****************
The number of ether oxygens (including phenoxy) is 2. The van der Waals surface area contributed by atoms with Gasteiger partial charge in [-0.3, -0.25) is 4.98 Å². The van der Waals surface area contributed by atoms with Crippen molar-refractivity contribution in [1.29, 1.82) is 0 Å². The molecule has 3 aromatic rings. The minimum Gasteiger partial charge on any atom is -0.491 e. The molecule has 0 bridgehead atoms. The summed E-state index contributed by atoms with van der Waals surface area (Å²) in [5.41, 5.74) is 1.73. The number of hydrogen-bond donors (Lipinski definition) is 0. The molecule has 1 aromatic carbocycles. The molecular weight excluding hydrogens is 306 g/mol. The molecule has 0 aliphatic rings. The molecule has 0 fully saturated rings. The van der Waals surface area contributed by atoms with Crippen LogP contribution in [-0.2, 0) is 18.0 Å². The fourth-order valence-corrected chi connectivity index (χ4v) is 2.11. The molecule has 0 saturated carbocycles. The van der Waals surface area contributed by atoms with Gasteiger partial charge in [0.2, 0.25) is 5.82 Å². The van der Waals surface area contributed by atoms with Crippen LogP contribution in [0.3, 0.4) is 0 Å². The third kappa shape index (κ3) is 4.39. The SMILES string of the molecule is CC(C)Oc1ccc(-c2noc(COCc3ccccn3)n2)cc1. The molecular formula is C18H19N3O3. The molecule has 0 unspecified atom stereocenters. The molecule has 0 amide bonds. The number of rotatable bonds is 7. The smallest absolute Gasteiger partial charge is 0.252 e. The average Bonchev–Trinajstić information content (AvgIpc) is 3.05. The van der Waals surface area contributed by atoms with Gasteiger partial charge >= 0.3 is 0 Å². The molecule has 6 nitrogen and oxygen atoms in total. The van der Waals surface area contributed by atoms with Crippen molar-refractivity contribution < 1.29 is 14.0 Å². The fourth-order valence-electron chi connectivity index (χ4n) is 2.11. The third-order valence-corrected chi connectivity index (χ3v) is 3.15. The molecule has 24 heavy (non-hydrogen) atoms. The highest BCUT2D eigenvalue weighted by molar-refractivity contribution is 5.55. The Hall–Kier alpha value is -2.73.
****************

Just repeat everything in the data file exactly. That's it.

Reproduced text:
The number of ether oxygens (including phenoxy) is 2. The van der Waals surface area contributed by atoms with Gasteiger partial charge in [-0.3, -0.25) is 4.98 Å². The van der Waals surface area contributed by atoms with Crippen molar-refractivity contribution in [1.29, 1.82) is 0 Å². The molecule has 3 aromatic rings. The minimum Gasteiger partial charge on any atom is -0.491 e. The molecule has 0 bridgehead atoms. The summed E-state index contributed by atoms with van der Waals surface area (Å²) in [5.41, 5.74) is 1.73. The number of hydrogen-bond donors (Lipinski definition) is 0. The molecule has 1 aromatic carbocycles. The molecular weight excluding hydrogens is 306 g/mol. The molecule has 0 aliphatic rings. The molecule has 0 fully saturated rings. The van der Waals surface area contributed by atoms with Crippen LogP contribution in [-0.2, 0) is 18.0 Å². The fourth-order valence-corrected chi connectivity index (χ4v) is 2.11. The molecule has 0 saturated carbocycles. The van der Waals surface area contributed by atoms with Gasteiger partial charge in [0.2, 0.25) is 5.82 Å². The van der Waals surface area contributed by atoms with Crippen LogP contribution in [0.3, 0.4) is 0 Å². The third kappa shape index (κ3) is 4.39. The SMILES string of the molecule is CC(C)Oc1ccc(-c2noc(COCc3ccccn3)n2)cc1. The molecular formula is C18H19N3O3. The molecule has 0 unspecified atom stereocenters. The molecule has 0 amide bonds. The number of rotatable bonds is 7. The smallest absolute Gasteiger partial charge is 0.252 e. The average Bonchev–Trinajstić information content (AvgIpc) is 3.05. The van der Waals surface area contributed by atoms with Gasteiger partial charge >= 0.3 is 0 Å². The molecule has 6 nitrogen and oxygen atoms in total. The van der Waals surface area contributed by atoms with Crippen molar-refractivity contribution < 1.29 is 14.0 Å². The fourth-order valence-electron chi connectivity index (χ4n) is 2.11. The third-order valence-corrected chi connectivity index (χ3v) is 3.15. The molecule has 24 heavy (non-hydrogen) atoms. The highest BCUT2D eigenvalue weighted by molar-refractivity contribution is 5.55. The Hall–Kier alpha value is -2.73.